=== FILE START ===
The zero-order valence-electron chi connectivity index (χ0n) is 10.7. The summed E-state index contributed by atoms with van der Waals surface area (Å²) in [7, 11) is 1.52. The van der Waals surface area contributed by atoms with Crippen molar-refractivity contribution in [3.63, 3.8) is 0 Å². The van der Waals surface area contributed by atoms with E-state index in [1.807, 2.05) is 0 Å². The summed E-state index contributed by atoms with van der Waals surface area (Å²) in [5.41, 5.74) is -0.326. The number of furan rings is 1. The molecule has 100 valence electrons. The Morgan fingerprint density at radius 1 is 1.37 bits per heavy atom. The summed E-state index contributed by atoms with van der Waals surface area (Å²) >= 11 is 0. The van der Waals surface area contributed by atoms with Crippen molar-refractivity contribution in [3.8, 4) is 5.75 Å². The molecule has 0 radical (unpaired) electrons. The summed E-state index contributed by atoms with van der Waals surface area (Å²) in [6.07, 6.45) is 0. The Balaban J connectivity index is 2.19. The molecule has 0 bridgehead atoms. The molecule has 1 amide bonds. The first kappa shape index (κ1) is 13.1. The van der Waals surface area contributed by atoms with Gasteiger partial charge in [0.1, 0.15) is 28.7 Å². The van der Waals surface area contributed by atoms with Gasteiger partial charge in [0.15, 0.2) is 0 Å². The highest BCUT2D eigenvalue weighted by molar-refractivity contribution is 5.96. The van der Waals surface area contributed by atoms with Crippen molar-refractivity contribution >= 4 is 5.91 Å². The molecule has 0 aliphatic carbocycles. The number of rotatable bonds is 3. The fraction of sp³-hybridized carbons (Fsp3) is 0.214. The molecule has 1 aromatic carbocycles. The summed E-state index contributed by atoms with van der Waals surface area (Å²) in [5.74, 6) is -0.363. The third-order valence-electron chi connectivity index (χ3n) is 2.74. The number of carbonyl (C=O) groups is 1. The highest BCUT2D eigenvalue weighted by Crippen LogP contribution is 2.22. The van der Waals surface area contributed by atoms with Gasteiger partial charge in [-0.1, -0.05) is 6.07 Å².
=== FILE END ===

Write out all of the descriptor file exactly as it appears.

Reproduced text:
The zero-order valence-electron chi connectivity index (χ0n) is 10.7. The summed E-state index contributed by atoms with van der Waals surface area (Å²) in [7, 11) is 1.52. The van der Waals surface area contributed by atoms with Crippen molar-refractivity contribution in [3.63, 3.8) is 0 Å². The van der Waals surface area contributed by atoms with E-state index in [1.807, 2.05) is 0 Å². The summed E-state index contributed by atoms with van der Waals surface area (Å²) in [5.41, 5.74) is -0.326. The number of furan rings is 1. The molecule has 100 valence electrons. The Morgan fingerprint density at radius 1 is 1.37 bits per heavy atom. The summed E-state index contributed by atoms with van der Waals surface area (Å²) >= 11 is 0. The van der Waals surface area contributed by atoms with Crippen molar-refractivity contribution in [3.8, 4) is 5.75 Å². The molecule has 0 radical (unpaired) electrons. The summed E-state index contributed by atoms with van der Waals surface area (Å²) in [6.07, 6.45) is 0. The Balaban J connectivity index is 2.19. The molecule has 0 bridgehead atoms. The molecule has 1 amide bonds. The first kappa shape index (κ1) is 13.1. The van der Waals surface area contributed by atoms with Gasteiger partial charge in [0.1, 0.15) is 28.7 Å². The van der Waals surface area contributed by atoms with Gasteiger partial charge in [0.15, 0.2) is 0 Å². The highest BCUT2D eigenvalue weighted by molar-refractivity contribution is 5.96. The van der Waals surface area contributed by atoms with Crippen molar-refractivity contribution >= 4 is 5.91 Å². The molecule has 0 aliphatic carbocycles. The number of rotatable bonds is 3. The fraction of sp³-hybridized carbons (Fsp3) is 0.214. The molecule has 1 aromatic carbocycles. The summed E-state index contributed by atoms with van der Waals surface area (Å²) in [5.74, 6) is -0.363. The third-order valence-electron chi connectivity index (χ3n) is 2.74. The number of carbonyl (C=O) groups is 1. The highest BCUT2D eigenvalue weighted by Crippen LogP contribution is 2.22. The van der Waals surface area contributed by atoms with Gasteiger partial charge in [-0.1, -0.05) is 6.07 Å².